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Aspects of Man (Part I)

We’re in STII, and working through the doctrine of man.

Last time we talked about the creation of man, and what it means to made in the image of God.

As we’ve been saying, there are many implications for life and culture, when it comes to the doctrine of man. This is true for both in the church (and outside the church). It’s a topic that tends to generate a lot of emotional debate between Christians and non-Christians…

And so, we’ve been trying to lay out why it’s not just a point of intellectual discussion, but one that has consequences. And we’re going to continue to seek to draw those out as we go along.

Today we’re going to talk about the various “Aspects of Man.” And we’re only going to develop an OT theology in this episode.

There’s a lot here, so next we’ll hit the NT.

But this will be a survey of how the OT understands what it means to be human. And we’re going to develop this by looking at the language (and terms) the OT authors use.

The Aspects of Man in the OT

The term “aspect” is used on purpose. We’re not speaking of parts, which can be separated, but of a different perspective, or way of looking at something. An example would be the viewing of a statue from various aspects, or positions, to get a fuller sense of what it is and looks like

The biblical data is not expressed in compartmentalized terms; rather it views man in a holistic manner. “It is considering the makeup of man, we must be particularly careful to examine the presuppositions we bring to our study. Because there are non biblical disciplines which also are concerned about man, the possibility that some of their conceptions might affect our theological construction looms large. Whether it be an ancient Greek dualism, or a modern behavioristic monism, we need to be on our guard against reading a non biblical worldview into our understanding of Scripture” (Erickson, 520).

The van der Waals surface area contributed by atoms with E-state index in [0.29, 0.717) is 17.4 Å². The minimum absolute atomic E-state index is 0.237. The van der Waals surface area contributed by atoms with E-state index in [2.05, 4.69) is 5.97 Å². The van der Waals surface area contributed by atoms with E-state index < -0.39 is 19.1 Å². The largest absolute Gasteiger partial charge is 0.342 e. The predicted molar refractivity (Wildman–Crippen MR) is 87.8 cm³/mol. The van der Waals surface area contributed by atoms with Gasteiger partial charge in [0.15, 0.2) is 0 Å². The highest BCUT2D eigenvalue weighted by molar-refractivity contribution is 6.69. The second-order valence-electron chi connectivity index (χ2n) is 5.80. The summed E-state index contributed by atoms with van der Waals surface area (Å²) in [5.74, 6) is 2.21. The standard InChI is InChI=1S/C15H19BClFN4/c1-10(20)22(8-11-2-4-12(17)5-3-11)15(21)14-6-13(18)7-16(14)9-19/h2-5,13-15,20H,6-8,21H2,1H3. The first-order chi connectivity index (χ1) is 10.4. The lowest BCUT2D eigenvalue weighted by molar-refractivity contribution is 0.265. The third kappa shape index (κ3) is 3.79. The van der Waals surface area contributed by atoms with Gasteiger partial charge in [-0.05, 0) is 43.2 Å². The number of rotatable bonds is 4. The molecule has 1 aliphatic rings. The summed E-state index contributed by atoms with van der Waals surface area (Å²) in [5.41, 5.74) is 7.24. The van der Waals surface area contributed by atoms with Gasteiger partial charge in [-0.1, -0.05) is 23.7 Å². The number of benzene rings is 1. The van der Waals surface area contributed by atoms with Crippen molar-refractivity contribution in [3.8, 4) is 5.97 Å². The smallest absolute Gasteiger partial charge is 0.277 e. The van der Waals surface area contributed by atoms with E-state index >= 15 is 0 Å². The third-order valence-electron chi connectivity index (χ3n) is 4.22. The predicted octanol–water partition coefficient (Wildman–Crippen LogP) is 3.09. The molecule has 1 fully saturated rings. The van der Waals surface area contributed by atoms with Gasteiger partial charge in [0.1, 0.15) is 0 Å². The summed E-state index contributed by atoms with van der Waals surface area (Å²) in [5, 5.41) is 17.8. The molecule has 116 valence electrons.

This idea of Greek dualism comes from Plato who argued that there are two realities;  the material and immaterial.

You’ll see this in many writings today, where theologians and pastors approach various issues through a dualistic perspective. They treat the physical body and soul as two distinct realities that, therefore, need to be addressed in different ways. It’s not completely wrong, but it’s incomplete (and we’ll hopefully show why).